We all do that but I have started taking plastic knives with a relatively smooth handle and marking what I planted. I plant several varieties of peas and soybeans so it is very easy to keep track for comparison. I mark the handle with a paint pen because the print doesn't fade as quickly as with a permanent marker. I like to compare various varieties to see what to keep and plant again. The knives are easily pushed into the soil. I use them for all my tomato varieties as well! They are very cheap online from Walmart. Otherwise it is difficult to find the knives separately from forks and spoons and in large quantities. I have been gardening here seriously for 35 - 40 years here and am a creature of habit so certain veggies tend to be replanted in the same spots. I know I should do more rotating but it doesn't seem to matter since I always add amendments each year to rejuvenate the soil. That at least tells me generally what has been planted where even if I forget the name of the variety!
brownthumb78
Belleair, FL
(Zone 10a)

May 31, 2013
7:13 PM

Post #9541408

The knives are a great idea! & its good to know I'm not the only 1 who does this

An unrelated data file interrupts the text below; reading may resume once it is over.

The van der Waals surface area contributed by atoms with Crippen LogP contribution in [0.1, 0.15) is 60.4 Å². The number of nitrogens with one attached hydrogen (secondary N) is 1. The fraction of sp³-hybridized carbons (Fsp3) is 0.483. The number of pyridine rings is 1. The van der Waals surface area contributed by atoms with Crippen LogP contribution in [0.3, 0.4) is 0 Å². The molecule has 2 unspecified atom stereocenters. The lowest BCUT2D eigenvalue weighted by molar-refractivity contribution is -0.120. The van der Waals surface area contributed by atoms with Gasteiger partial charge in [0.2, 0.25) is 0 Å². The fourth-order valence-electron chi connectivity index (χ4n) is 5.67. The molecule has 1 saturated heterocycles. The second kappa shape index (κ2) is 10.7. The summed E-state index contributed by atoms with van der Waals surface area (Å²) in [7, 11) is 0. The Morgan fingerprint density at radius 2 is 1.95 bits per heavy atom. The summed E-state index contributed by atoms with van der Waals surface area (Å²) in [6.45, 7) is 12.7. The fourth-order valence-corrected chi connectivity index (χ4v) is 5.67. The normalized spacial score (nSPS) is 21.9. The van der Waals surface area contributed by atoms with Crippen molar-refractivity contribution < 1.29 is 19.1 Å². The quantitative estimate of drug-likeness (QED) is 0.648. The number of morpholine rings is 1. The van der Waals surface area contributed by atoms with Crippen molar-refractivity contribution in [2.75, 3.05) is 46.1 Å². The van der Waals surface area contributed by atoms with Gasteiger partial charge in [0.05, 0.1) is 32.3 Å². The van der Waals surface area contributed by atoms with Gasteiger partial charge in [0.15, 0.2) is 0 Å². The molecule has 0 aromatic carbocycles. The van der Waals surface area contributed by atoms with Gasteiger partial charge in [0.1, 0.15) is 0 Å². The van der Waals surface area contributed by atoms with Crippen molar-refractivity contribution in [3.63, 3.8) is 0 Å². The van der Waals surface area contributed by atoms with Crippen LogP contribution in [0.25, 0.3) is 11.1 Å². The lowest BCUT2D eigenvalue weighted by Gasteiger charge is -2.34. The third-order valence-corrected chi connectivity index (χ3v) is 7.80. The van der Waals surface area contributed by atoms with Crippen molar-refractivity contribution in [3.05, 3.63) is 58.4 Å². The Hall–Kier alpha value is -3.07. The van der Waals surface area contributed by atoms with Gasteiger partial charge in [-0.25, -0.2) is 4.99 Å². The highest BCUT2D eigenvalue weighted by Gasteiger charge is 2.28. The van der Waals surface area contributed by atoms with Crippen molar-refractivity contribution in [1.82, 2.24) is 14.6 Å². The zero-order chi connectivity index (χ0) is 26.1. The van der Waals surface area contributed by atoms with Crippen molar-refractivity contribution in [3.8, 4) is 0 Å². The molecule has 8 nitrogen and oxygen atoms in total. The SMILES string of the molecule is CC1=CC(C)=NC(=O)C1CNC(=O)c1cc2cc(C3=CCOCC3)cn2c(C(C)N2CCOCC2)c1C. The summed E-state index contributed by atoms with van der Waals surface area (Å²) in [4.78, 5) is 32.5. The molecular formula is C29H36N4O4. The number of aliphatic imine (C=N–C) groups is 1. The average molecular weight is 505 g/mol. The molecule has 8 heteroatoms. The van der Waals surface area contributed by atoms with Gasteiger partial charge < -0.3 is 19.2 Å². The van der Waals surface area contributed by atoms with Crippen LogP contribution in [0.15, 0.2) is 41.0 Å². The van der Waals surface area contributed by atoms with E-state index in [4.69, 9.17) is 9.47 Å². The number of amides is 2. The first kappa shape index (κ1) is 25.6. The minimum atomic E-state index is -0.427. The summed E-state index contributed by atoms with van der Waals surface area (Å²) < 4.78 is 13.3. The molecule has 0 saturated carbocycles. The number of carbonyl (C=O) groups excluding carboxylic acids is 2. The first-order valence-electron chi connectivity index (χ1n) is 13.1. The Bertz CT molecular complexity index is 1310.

1lisac
Liberty Hill, TX
(Zone 8a)

May 31, 2013
9:38 PM

Post #9541530

I have 1000s of regular plant tags and I still get them mixed up. This year has been better but I'm going for perfect! I sowed tomato seeds for Solar Fire and Solar Flare. According to my labels I only planted Solar Fire. I was wondering why I had tags left over. The plants have different leaves now I just have to wait for the fruit.
bloompicker
Piedmont, SC

June 8, 2013
5:57 PM

Post #9551461

do you think potatoes will make from voluntary peelings that must of had some eyes om them ,these are from my composting barrel?

HoneybeeNC

HoneybeeNC
Charlotte, NC
(Zone 7b)

June 9, 2013
6:53 AM

Post #9551890

bloompicker - anything's possible. I would not advise trying to transplant them. Let us know if you get potatoes from your peelings.
shune
Burien, WA
(Zone 7b)

June 11, 2013
8:57 PM

Post #9555744

I have potatoes growing at the edge of the compost pile.
quiltygirl
No Central, AZ
(Zone 7b)

June 16, 2013
2:10 PM

Post #9561203

I have had potatoes and squash plants sprout out fro compost pile. Squash were sterile, but had a bunch of small potatoes - once I identified what the plants were here in DG!

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Other Beginner Vegetables Threads you might be interested in:

SubjectThread StarterRepliesLast Post
Welcome to the Beginner Vegetables forum! dave 24 Mar 24, 2013 6:54 PM
Tomato problems jkehl 40 Oct 15, 2010 1:06 PM
starting a vegie garden wilflower 28 May 24, 2012 2:38 PM
Nasturtiums and squash? Terry 41 Mar 24, 2007 8:07 PM
Bees Please jkehl 95 Apr 7, 2013 7:37 AM